Civil War soldiers identified using facial recognition technologyMarie Donlon | February 28, 2019
An assistant professor of computer science at Virginia Tech has created a software platform that can identify Civil War soldiers using facial recognition technology.
Kurt Luther, in collaboration with historians, the Virginia Center for Civil War Studies and Military Images magazine, developed the free platform called Photo Sleuth, which relies on crowdsourced data to enable algorithms to identify the faces of Civil War soldiers that appear in photos.
Originally launched in August 2018 with a reference database of 15,000 identified Civil War soldier photos and profiles that contain detailed military history records, the platform lets users upload pictures of Civil War soldiers from personal collections or found in books and museums. Once uploaded, the user can assign tags to the image with keywords associated with photos including data such as format, inscription and details like shoulder straps, chevrons, coat color, and hat or collar insignias.
The tags are then linked to certain search filters. For instance, an image of a soldier tagged with the phrase “hunting horn” hat insignia might return images of soldiers who had served in the infantry. The software would thus hide results from cavalry or artillery. The site then uses facial recognition technology to rule out faces that don’t match, while sorting through similar ones. The combination of tagging and facial recognition technology serve to narrow down the possibilities.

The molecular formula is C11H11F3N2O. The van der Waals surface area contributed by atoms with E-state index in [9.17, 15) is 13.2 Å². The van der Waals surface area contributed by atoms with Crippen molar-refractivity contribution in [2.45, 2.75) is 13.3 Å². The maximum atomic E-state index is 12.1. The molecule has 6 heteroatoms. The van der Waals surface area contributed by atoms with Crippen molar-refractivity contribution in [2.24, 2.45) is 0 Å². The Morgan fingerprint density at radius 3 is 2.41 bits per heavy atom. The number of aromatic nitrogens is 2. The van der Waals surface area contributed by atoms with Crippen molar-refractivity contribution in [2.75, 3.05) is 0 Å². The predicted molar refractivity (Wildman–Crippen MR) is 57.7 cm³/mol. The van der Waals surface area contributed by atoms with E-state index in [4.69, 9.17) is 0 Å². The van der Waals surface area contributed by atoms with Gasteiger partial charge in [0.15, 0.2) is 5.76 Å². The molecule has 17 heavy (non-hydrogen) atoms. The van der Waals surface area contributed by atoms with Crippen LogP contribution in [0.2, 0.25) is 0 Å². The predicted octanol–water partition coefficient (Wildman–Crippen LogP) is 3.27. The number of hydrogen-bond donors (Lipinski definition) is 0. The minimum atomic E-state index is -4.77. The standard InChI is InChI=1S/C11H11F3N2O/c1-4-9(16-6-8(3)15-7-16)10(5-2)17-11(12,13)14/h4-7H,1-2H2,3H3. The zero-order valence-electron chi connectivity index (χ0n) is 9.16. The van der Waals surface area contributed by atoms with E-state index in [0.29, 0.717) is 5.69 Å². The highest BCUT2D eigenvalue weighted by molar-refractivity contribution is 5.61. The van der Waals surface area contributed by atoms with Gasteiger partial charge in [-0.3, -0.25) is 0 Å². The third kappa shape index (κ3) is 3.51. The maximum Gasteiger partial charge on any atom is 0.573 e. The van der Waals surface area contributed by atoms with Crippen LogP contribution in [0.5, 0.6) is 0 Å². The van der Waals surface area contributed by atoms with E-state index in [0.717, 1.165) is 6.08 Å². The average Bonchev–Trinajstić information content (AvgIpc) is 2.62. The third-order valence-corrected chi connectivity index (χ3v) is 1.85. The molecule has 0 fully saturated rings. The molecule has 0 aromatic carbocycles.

The final step involves a comparison tool that enables users to view the matched images with pan and zoom controls in greater detail. If the user determines that the picture is a match, the user can tag the image to one of the previously identified photos in the database and their accompanying profile.
"Typically, crowdsourced research such as this is challenging for novices if users don't have specific knowledge of the subject area," said Luther. "The step-by-step process of tagging visual clues and applying search filters linked to military service records makes this detective work more accessible, even for those that may not have a deeper knowledge of Civil War military history."
Luther will present his research about the Photo Sleuth platform on March 19 at the Association for Computing Machinery's Intelligent User Interfaces conference in Los Angeles. He will also demonstrate the platform at the grand opening of the expanded American Civil War Museum, in Richmond, Virginia, on May 4.